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Hong Kong

“Emperors in China have always been calligraphers.”
-Tsang Tsou-Choi, 84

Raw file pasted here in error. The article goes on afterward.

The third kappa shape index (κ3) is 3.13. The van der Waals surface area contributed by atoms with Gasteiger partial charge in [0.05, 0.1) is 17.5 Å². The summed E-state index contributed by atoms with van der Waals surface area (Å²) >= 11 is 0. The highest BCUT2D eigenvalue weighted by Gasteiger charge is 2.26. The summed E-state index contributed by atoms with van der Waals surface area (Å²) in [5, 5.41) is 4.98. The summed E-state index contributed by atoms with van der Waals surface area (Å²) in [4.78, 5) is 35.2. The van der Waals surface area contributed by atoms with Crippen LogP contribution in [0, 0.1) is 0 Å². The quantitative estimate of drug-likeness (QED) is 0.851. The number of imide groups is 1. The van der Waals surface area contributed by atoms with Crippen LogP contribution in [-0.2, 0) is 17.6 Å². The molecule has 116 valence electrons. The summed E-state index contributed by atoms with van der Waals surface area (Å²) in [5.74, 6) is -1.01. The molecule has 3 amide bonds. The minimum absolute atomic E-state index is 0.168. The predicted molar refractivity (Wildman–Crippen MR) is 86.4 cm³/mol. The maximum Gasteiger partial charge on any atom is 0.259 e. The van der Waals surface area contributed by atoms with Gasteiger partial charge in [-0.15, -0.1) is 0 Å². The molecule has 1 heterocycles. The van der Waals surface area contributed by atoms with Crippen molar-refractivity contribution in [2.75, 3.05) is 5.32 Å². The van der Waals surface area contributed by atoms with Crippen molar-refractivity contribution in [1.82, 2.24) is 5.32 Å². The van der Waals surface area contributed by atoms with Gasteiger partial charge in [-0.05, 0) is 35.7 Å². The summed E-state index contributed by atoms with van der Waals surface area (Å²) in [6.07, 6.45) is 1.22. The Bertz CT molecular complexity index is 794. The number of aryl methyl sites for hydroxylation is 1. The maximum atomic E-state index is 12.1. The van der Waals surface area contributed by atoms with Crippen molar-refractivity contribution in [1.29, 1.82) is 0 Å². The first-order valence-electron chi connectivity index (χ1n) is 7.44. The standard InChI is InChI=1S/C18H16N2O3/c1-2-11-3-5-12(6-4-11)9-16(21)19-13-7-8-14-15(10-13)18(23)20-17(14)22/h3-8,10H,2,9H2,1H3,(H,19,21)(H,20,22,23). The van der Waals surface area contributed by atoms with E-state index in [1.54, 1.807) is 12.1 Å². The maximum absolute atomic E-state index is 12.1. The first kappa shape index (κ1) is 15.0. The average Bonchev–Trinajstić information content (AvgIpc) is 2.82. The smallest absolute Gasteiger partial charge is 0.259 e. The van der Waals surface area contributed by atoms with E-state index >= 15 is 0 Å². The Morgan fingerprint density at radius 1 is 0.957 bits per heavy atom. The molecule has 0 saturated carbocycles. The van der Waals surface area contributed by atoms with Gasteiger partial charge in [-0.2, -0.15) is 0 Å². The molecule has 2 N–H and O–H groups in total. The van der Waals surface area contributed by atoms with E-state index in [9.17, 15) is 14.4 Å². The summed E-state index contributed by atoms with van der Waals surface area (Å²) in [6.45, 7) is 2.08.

For 50 years, Tsang Tsou-Choi has expressed his belief that his family is the rightful ruler of Kowloon, an area of Hong Kong, by writing his claim on lamps, pavements, walls and pillars. His work has been constantly removed and he's often been arrested, but neither the departure of his wife–who got sick of his obsession–nor the absence of any records backing up his claim have shaken his conviction. The contents of his calligraphy usually contain some or all of the following: his name, his title (King or Emperor of China, Kowloon or Hong Kong, depending); a list of 20 or so ancestors, with new additions from time to time; the names of some famous Chinese emperors and phrases such as, “Down with the Queen of England.” Now that his poor health has forced him into a retirement home, he continues his calligraphic campaign on towels, plastic cups and bed sheets, and tells visitors that Donald Tsang–the chief executive of Hong Kong–is an impostor, and that he should have been elected instead. The work of the world's oldest graffiti artist is now on the official list of “Hong Kong identity symbols to be protected,” and one piece of wood he painted sold for HK$8,600 (US$1,100) at auction last year. “I don't care about money and fame,” he told COLORS recently in an increasingly rare interview (his “manager” now restricts access). “They should just give me back the throne. I am not an artist–I am simply the King.”
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